As PHP developers download and start testing the biggest change to the language in 7 years, many are wondering not about Santa’s bag full of new toys for them to use in building tomorrow’s applications but about the changes in the language that will affect yesterday’s applications.
The good news is that if you’ve been keeping your applications current with the language and best practices, there are very few things that could affect you. The bad news is that the farther away from the current version of the language you get, the harder it is going to be to port your code. For developers coding against the 5.2 branch, there are a few edge case situations of which, you need to be aware.
What follows is not a list of all the new features in PHP 5.3, there are many good references around the web for that information. The following is a distillation of the PHP 5.3 migration guide. We only cover those items most likely to affect legacy 5.x code.
Array Processing Functions
Previous to 5.3, many of the array processing functions could take either an object or an array and work. With 5.3, many of them change to array only. If you want to access an objects properties with one of the following functions, you will need to cast the object to an array first.
Change to Magic Methods
Previous to 5.3 the magic methods could be declared as something other than public.
Starting with PHP 5.3, these methods have to be declared as public and cannot be declared as static.
PHP has a list of functions that have been marked for removal. Most of these aren’t in common use but if you have legacy code, you may want to scan for them. The functions marked as deprecated are:
Additionally, several directives in the PHP.INI file have been deprecated. If activated, they will now emit an E_DEPRECATED warning.
Since anything emitting an E_DEPRECATED warning will potently be removed from the next version of the language, these are hints to developers about to what to start looking at for PHP 6.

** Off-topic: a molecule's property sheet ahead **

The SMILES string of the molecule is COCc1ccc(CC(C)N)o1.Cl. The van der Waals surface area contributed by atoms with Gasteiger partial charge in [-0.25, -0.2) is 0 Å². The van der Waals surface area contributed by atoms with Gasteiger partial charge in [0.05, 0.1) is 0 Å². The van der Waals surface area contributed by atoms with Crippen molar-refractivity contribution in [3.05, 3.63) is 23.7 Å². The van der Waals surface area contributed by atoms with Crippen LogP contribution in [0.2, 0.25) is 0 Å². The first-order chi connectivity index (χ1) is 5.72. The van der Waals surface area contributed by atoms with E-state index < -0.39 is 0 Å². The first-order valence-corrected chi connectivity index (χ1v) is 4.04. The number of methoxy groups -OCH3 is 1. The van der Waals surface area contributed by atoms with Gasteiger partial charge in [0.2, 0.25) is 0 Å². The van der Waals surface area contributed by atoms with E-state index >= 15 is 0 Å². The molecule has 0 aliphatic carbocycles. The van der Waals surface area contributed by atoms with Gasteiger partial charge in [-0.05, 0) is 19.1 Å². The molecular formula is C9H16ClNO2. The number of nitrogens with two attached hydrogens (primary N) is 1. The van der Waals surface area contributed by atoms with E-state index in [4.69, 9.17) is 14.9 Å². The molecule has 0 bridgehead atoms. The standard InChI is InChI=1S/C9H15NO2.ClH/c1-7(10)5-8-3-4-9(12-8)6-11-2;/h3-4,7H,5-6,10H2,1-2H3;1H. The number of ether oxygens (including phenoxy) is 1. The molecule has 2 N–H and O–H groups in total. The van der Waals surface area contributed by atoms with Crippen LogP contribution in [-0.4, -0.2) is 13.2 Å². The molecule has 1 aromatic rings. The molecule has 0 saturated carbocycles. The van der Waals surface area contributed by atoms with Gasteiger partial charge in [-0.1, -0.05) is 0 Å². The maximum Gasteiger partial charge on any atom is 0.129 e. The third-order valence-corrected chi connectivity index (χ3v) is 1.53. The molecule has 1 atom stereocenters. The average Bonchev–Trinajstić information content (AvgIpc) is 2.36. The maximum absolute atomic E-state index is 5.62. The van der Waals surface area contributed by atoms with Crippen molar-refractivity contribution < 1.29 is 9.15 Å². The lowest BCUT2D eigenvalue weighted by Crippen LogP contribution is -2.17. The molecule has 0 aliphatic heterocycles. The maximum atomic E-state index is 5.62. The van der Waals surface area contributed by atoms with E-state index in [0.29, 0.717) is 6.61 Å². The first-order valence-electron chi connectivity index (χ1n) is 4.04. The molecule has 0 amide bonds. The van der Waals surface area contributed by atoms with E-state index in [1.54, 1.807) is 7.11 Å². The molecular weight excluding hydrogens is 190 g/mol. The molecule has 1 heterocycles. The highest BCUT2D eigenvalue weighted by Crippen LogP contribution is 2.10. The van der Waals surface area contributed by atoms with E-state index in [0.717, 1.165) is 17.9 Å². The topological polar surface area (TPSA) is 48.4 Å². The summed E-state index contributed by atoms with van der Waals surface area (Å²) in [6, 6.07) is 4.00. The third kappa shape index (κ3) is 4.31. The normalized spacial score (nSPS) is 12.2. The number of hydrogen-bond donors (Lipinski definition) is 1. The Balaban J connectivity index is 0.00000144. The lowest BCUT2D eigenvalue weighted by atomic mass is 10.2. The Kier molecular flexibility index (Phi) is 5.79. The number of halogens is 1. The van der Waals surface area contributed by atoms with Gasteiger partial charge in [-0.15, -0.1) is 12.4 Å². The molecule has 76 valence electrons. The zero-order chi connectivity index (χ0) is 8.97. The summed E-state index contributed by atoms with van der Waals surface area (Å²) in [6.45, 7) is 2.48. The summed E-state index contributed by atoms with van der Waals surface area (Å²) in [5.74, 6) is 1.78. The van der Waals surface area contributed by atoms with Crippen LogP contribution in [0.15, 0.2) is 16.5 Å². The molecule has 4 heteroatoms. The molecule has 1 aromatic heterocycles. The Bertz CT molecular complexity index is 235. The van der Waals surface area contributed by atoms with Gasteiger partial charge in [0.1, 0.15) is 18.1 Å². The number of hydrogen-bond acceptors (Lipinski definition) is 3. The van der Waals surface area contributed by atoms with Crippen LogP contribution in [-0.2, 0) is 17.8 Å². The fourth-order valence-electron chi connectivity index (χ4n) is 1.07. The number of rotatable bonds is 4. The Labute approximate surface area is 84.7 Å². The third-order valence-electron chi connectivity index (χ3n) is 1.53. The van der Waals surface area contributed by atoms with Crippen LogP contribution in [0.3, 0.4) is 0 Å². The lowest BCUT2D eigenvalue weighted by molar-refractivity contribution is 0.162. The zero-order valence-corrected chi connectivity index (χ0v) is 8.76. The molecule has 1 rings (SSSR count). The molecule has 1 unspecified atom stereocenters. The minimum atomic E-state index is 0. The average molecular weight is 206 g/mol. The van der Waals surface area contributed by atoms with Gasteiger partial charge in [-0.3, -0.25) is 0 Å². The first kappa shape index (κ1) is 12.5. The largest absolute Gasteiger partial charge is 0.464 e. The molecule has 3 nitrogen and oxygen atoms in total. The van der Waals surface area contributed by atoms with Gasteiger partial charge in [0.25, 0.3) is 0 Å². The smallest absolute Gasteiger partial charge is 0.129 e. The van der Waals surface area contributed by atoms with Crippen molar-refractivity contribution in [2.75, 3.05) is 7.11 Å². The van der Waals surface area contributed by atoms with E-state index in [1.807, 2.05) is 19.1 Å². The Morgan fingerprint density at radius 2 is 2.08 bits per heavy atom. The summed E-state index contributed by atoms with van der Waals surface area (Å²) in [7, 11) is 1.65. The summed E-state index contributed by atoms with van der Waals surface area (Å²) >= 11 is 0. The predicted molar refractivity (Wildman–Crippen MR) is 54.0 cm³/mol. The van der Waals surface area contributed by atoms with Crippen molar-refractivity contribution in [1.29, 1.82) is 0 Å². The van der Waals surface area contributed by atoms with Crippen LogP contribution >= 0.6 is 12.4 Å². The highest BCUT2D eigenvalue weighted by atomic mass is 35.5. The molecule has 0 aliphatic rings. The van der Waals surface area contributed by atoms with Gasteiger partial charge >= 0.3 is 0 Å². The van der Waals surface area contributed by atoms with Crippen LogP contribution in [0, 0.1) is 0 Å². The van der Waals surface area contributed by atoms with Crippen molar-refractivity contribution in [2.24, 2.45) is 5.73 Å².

In 5.0, the is_a() was deprecated in favor of instanceof, however, it was not removed from the language. In 5.3, that decision is reversed and is_a no longer throws an E_DEPRECATED warning.
The following two keywords are now reserved:
Given the nature of these two keywords, it is doubtful that they exist often in legacy code. However, it is probably a good idea to scan legacy code looking for them. If they do exist, they will cause the parser to throw a parse error. They cannot be used as function names, class names, etc.
That is it. The complete PHP 5.3 migration guide can be found in the documentation on php.net. There aren’t many things in PHP 5.3 that will prevent well written PHP 5.x code from running. PHP 5.3 is much more about adding to the language than subtracting. If you are worried about your code not working in PHP 5.3 or would like to see how the new features of PHP 5.3 can help streamline your code and make your systems run faster, Ibuildings offers a range of code auditing and consulting services and are eager to assist you.
It often goes without saying that we appreciate the hard work that everyone who contributes to PHP put in. I don’t think it should go without saying though. I think everyone should personally thank the developers who put their time in to make PHP. So on behalf of all of us here at Ibuildings, thank you PHP core team. (Phergie, beer core devs)